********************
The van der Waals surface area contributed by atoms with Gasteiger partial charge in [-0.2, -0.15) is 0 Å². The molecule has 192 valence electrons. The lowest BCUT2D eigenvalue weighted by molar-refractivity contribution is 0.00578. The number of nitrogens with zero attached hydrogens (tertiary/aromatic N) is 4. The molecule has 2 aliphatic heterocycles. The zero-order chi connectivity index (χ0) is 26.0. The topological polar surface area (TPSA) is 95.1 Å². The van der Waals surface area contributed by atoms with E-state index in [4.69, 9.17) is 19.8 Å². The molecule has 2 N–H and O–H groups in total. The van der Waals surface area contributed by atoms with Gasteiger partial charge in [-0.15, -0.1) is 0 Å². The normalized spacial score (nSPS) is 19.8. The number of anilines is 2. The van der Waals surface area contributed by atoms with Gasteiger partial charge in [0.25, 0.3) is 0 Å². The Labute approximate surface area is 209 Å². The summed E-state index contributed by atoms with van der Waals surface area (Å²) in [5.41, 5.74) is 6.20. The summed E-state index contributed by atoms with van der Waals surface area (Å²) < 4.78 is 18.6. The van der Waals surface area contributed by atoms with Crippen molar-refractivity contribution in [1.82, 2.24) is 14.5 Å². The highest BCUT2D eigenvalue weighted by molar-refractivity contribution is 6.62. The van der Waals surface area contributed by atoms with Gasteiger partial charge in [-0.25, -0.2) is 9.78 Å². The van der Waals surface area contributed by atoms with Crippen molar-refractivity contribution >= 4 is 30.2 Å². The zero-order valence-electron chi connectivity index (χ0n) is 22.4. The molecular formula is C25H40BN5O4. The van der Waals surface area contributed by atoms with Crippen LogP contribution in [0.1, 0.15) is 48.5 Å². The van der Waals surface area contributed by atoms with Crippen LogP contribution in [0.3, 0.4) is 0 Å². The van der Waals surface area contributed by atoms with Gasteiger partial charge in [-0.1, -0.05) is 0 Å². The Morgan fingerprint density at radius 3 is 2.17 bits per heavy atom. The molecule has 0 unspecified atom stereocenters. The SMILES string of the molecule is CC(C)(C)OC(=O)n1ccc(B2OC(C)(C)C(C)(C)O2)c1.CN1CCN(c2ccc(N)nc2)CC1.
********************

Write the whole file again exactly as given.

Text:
The van der Waals surface area contributed by atoms with Gasteiger partial charge in [-0.2, -0.15) is 0 Å². The molecule has 192 valence electrons. The lowest BCUT2D eigenvalue weighted by molar-refractivity contribution is 0.00578. The number of nitrogens with zero attached hydrogens (tertiary/aromatic N) is 4. The molecule has 2 aliphatic heterocycles. The zero-order chi connectivity index (χ0) is 26.0. The topological polar surface area (TPSA) is 95.1 Å². The van der Waals surface area contributed by atoms with E-state index in [4.69, 9.17) is 19.8 Å². The molecule has 2 N–H and O–H groups in total. The van der Waals surface area contributed by atoms with Gasteiger partial charge in [-0.15, -0.1) is 0 Å². The normalized spacial score (nSPS) is 19.8. The number of anilines is 2. The van der Waals surface area contributed by atoms with Gasteiger partial charge in [0.25, 0.3) is 0 Å². The Labute approximate surface area is 209 Å². The summed E-state index contributed by atoms with van der Waals surface area (Å²) in [5.41, 5.74) is 6.20. The summed E-state index contributed by atoms with van der Waals surface area (Å²) < 4.78 is 18.6. The van der Waals surface area contributed by atoms with Crippen molar-refractivity contribution in [1.82, 2.24) is 14.5 Å². The highest BCUT2D eigenvalue weighted by molar-refractivity contribution is 6.62. The van der Waals surface area contributed by atoms with Gasteiger partial charge in [-0.25, -0.2) is 9.78 Å². The van der Waals surface area contributed by atoms with Crippen molar-refractivity contribution >= 4 is 30.2 Å². The zero-order valence-electron chi connectivity index (χ0n) is 22.4. The molecular formula is C25H40BN5O4. The van der Waals surface area contributed by atoms with Crippen LogP contribution in [0.1, 0.15) is 48.5 Å². The van der Waals surface area contributed by atoms with Crippen LogP contribution in [0.3, 0.4) is 0 Å². The van der Waals surface area contributed by atoms with Gasteiger partial charge in [-0.1, -0.05) is 0 Å². The Morgan fingerprint density at radius 3 is 2.17 bits per heavy atom. The molecule has 0 unspecified atom stereocenters. The SMILES string of the molecule is CC(C)(C)OC(=O)n1ccc(B2OC(C)(C)C(C)(C)O2)c1.CN1CCN(c2ccc(N)nc2)CC1.